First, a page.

More disagreeable is the way Tye would leave loose ends. For example, Tye states that Satchel’s first wife did not like living in North Dakota so she moved back to Pittsburg “to wait for him.” This is the last mention of the woman until Satchel marries another woman, and only then does Tye remind readers that Satchel is still married to his first wife at the time of the second marriage. I want to know what happened to his first wife in the intervening years between when she went to Pittsburg and when Satchel decided to marry again and what she was doing with her time. Did she know that the marriage was over or was that Satchel’s unilateral decision? Any additional information would have been appreciated.

An additional word of caution goes to non-baseball fans. Tye assumes the reader has a thorough understanding of baseball fundamentals. For example, he does not explain how batting averages are calculated, how strike zones are determined, or what constitutes a balk. As an avid baseball fan, this was not a problem for me, but if you are new to the sport, you’ll want to have Google open so you can look up terms that puzzle you.

Despite some small downfalls in prose and pace, Tye’s biography was an excellent read. He covers the legendary pitcher’s humble beginnings; attempts to explain Satchel’s psychology; gives a beautifully detailed account of what it was like to play in the Negro Leagues; and addresses racial segregation and how it affected players, owners, and fans. In addition to giving readers a good look at an American icon, the book also gives readers a snapshot of American life during the gradual decline of Jim Crow just before the birth of the Civil Rights Movement. Excellent book for baseball fans and those interested in race relations in the United States after Reconstruction and before the push for Civil Rights. Recommended.

Posted January 11, 2012 by Alicia Schofield in review

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Better World Books – A Great Way to Start Another Year of Book Buying   Leave a comment


While doing some book shopping to get a jump on Valentine’s Day, I came across Better World Books. Calling themselves “An Online Bookstore with a Soul,” they are a bookseller that donates a book for every book purchased, works to help the environment by keeping books out of landfills, offsets its carbon footprint by purchasing “Green-e Climate certified offsets from 3Degrees,” AND offers FREE shipping on every purchase! (As an added bonus, if you are a member of MyPoints, you get 2 points for every dollar spent at the website.)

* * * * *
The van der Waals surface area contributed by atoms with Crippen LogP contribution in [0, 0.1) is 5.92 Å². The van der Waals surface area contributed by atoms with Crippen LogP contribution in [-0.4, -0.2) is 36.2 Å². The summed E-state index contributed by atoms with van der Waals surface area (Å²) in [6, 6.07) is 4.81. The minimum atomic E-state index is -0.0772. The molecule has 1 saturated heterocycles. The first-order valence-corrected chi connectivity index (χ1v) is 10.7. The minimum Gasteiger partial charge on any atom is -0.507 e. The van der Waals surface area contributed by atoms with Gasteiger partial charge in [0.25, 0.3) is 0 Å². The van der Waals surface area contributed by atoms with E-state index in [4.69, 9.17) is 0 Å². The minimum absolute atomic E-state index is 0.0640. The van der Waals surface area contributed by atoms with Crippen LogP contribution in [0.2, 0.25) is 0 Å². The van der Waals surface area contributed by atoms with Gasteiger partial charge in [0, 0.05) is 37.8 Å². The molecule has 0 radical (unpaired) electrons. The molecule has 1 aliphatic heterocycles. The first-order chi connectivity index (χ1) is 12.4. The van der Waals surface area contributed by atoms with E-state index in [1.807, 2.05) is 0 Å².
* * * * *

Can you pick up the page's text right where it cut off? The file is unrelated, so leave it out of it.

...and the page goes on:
An ethical online bookseller. Heck yeah! If one of your New Year’s resolutions is to shop more ethically, here is a place to start.

Happy New Year!

**The graphic is a photo of my 2012 Squirrels wall calendar published by BrownTrout Publishers.

Posted January 5, 2012 by Alicia Schofield in activism

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Posted January 5, 2012 by Alicia Schofield in Uncategorized

Occupy Wall Street and The People’s Library   1 comment

I learned a few weeks ago (Yes, I know I’m long overdue for a post. Don’t fine me!), that Occupy Wall Street has a library! If I were opposed to the movement, I would be scared pants-less. Libraries belong to communities, and OWS has definitely established itself as a community that does not intend to leave until it sees the country change for the better.

Unfortunately, the NYPD has repeatedly destroyed the library. That’s right; in twenty-first-century America, books are still being destroyed as a way

The People's Library of the Occupy Wall Street Movement has very flexible hours.

to control the population. The People’s Library of the Movement (also referred to as Library 3.0 because it has been destroyed and resurrected twice thus far) has been collecting poetry about the protests, legal reference works, and books about past revolutions, as well anything a kind donor brings or sends to the collection. You can check out their collection on LibraryThing.

The library is a living, breathing entity that is doing its best to serve a community with specific needs. Being a librarian is difficult enough when your work is paid and sheltered from the elements. Imagine being a volunteer librarian in a makeshift shelter in constant fear of the police. Occupy Librarians and Library Volunteers, I salute you.

Presently, the library is entirely mobile as a way to protect it from city officials looking to destroy it. Librarians are currently using carts to ferry books to and from the protest site until a better solution is found. If you would like to help, the People’s Library needs volunteersreading and reference materials, storage containers, and shelter material.